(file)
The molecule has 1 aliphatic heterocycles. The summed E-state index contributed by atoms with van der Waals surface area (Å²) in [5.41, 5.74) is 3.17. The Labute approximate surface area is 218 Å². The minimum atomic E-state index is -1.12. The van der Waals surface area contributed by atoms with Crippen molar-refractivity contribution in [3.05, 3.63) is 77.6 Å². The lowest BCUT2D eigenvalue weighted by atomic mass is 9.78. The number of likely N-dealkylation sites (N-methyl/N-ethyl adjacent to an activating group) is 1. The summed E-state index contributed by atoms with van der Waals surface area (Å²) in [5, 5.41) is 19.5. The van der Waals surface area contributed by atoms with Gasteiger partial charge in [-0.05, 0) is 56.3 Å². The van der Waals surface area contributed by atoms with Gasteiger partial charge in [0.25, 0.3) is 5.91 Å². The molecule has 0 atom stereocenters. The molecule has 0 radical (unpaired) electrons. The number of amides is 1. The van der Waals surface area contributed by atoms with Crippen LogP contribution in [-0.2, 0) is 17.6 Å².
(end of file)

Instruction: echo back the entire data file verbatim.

The molecule has 1 aliphatic heterocycles. The summed E-state index contributed by atoms with van der Waals surface area (Å²) in [5.41, 5.74) is 3.17. The Labute approximate surface area is 218 Å². The minimum atomic E-state index is -1.12. The van der Waals surface area contributed by atoms with Crippen molar-refractivity contribution in [3.05, 3.63) is 77.6 Å². The lowest BCUT2D eigenvalue weighted by atomic mass is 9.78. The number of likely N-dealkylation sites (N-methyl/N-ethyl adjacent to an activating group) is 1. The summed E-state index contributed by atoms with van der Waals surface area (Å²) in [5, 5.41) is 19.5. The van der Waals surface area contributed by atoms with Gasteiger partial charge in [-0.05, 0) is 56.3 Å². The van der Waals surface area contributed by atoms with Gasteiger partial charge in [0.25, 0.3) is 5.91 Å². The molecule has 0 atom stereocenters. The molecule has 0 radical (unpaired) electrons. The number of amides is 1. The van der Waals surface area contributed by atoms with Crippen LogP contribution in [-0.2, 0) is 17.6 Å².